Increase to 18 dead and 553 injured by the earthquake in Turkey
At least 18 people died and another 553 were injured by the 6.5 magnitude earthquake that shook southeastern Turkey on Friday and caused the collapse of a dozen buildings, in one of which there are 30 trapped.
The earthquake occurred at 17.55 GMT and the epicenter was found near the town of Sivrice, about 10,000 inhabitants, in the eastern province of Elazig, according to the Anadolu news agency.
"The death toll in the Elazig earthquake increased to 18, 405 people were injured in that province and another 148 in (the province of) Malatya," Interior Minister Süleyman Soylu told reporters.
"We are trying our best to rescue 30 people trapped in a collapsed building," the Turkish minister added.
Soylu said that at least a dozen buildings had collapsed and registered up to 30 aftershocks after the quake, the most powerful of them of magnitude 5.4.
Night and low temperatures complicate rescue work in the region where the earthquake occurred, where hundreds of rescue personnel, firefighters and security forces are already deployed.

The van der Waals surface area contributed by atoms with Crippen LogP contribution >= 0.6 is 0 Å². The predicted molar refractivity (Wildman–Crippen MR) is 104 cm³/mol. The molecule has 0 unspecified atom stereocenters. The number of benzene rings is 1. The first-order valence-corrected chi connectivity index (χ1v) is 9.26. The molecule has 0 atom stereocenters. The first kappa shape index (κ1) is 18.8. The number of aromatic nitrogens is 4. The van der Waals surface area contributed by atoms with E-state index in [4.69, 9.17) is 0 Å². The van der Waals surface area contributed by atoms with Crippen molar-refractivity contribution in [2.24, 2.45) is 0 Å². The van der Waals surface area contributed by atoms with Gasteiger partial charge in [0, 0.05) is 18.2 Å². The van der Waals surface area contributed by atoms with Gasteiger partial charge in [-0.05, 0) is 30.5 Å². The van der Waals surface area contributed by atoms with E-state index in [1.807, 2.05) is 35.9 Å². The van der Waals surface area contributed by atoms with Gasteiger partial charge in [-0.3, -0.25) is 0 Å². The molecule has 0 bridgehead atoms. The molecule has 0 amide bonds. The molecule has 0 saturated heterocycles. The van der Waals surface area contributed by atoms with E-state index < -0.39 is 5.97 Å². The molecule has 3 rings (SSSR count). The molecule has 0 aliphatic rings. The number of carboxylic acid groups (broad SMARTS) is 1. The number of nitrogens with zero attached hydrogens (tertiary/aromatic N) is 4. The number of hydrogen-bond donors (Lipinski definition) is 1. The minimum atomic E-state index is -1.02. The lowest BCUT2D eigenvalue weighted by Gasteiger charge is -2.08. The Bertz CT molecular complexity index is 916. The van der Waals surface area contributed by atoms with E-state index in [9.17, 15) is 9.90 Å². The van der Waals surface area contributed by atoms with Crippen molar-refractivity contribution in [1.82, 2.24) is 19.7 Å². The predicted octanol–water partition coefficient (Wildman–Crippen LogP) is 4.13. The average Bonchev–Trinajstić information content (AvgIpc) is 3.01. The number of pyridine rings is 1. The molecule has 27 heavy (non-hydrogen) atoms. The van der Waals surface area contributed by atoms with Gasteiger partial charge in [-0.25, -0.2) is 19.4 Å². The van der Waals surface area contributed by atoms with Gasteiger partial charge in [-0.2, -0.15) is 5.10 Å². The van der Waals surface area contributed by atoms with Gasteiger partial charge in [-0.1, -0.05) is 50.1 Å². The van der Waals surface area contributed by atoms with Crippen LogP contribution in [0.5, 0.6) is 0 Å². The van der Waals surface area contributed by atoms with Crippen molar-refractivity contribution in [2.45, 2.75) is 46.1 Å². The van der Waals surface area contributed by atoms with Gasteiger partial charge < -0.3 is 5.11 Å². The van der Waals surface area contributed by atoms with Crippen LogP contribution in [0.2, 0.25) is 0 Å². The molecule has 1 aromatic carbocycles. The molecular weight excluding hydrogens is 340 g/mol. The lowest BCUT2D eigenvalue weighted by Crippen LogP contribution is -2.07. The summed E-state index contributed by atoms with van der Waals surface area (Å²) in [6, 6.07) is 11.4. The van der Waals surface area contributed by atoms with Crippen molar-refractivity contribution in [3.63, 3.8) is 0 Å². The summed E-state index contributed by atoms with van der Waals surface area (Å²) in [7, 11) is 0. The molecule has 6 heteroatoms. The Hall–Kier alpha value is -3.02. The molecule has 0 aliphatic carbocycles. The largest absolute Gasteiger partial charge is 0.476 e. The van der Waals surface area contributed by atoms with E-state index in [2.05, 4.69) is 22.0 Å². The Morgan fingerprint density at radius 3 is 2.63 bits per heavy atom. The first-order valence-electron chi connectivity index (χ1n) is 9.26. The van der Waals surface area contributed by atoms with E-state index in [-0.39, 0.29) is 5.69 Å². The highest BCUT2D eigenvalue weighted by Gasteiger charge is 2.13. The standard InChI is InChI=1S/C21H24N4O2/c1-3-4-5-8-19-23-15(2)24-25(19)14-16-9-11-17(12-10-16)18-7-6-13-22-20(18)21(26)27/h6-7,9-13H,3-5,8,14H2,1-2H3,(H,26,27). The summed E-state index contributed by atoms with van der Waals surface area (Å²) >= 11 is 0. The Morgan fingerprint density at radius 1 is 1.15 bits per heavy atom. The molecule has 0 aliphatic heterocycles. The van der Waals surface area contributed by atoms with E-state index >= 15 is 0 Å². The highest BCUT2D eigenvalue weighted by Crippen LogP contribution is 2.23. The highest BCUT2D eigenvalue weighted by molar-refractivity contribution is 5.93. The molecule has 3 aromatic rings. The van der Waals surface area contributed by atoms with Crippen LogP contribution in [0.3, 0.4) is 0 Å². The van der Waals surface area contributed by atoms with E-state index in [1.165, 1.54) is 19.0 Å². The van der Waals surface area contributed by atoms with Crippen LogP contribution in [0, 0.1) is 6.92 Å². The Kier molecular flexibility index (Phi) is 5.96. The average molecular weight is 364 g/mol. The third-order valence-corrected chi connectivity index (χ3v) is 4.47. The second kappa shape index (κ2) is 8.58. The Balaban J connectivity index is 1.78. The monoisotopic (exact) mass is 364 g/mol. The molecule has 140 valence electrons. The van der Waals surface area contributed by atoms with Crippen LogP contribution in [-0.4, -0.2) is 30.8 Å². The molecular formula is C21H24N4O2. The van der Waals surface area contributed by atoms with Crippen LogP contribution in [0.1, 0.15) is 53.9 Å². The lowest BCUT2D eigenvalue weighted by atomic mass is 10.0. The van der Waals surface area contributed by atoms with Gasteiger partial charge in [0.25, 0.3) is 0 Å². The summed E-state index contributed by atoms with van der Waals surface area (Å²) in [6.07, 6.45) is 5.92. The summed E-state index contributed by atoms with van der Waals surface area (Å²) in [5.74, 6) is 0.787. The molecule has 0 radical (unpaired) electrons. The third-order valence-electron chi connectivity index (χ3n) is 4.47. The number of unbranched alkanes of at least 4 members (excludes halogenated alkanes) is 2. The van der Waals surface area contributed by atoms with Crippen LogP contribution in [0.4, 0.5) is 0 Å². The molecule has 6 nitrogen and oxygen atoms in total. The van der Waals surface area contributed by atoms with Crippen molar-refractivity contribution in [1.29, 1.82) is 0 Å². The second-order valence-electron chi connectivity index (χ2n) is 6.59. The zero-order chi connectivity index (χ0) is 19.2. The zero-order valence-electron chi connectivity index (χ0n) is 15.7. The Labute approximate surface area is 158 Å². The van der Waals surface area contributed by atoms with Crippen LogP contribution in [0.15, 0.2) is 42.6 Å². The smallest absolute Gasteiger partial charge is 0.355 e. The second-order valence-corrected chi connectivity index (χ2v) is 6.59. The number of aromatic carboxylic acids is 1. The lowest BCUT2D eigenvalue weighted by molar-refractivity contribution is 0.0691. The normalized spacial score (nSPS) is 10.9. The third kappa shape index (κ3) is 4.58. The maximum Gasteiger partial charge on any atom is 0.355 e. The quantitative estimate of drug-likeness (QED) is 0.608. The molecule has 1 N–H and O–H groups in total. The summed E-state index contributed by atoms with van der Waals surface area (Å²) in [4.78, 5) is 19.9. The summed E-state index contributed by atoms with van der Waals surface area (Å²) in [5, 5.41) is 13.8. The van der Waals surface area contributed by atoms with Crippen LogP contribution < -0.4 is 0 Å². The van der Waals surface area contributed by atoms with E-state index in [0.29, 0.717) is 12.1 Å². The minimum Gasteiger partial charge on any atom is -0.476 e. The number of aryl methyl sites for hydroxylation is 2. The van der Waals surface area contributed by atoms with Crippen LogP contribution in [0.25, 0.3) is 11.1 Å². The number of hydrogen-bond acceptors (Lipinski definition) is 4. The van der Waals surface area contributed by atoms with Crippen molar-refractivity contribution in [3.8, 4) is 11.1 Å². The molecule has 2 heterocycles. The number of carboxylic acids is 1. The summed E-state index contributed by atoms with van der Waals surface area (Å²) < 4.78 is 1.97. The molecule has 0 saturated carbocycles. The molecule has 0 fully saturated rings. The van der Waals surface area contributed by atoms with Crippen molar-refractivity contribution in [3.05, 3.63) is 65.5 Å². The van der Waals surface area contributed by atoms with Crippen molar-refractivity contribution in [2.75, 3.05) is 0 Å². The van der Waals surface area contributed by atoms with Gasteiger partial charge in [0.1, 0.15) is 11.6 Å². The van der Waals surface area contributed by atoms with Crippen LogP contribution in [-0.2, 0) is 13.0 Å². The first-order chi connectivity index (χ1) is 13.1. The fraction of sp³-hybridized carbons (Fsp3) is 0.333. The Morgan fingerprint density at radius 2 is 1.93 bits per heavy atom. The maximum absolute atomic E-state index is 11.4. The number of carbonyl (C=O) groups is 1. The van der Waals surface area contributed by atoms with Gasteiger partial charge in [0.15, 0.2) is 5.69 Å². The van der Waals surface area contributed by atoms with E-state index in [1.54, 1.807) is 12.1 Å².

"Our institutions are taking all necessary measures to overcome the earthquake that occurred in Elazig with the lowest losses and ensure the safety of our citizens," said Turkish President Recep Tayyip Erdogan in his Twitter account.
In the images that circulate in the Turkish media and social networks, there are damages in homes and vehicles in the province of Elazig, and panic scenes with people running to the street to be safe during the seismic movement.
Other images show partially demolished buildings and firefighters deployed on site. The closed night in Turkey also makes operations and damage assessment difficult.
There have also been fires located due to the breakage of the gas system in some cities of Elazig.
The epicenter is located about 6.75 kilometers from the surface. Although initially it was awarded a magnitude of 6.8, the seismographic center of Turkey lowered it to 6.5.
The earthquake occurred in a sparsely populated area with poor communications, so the authorities could still take time to quantify the damage.
Turkey is one of the countries with the highest seismic activity in the world because it is situated on several active faults, and dozens of earthquakes and minor aftershocks occur daily.
The most devastating earthquake of recent decades took place in 1999, when a 7.4 magnitude earthquake shook the Marmara region and caused some 17,000 deaths and 43,000 wounded.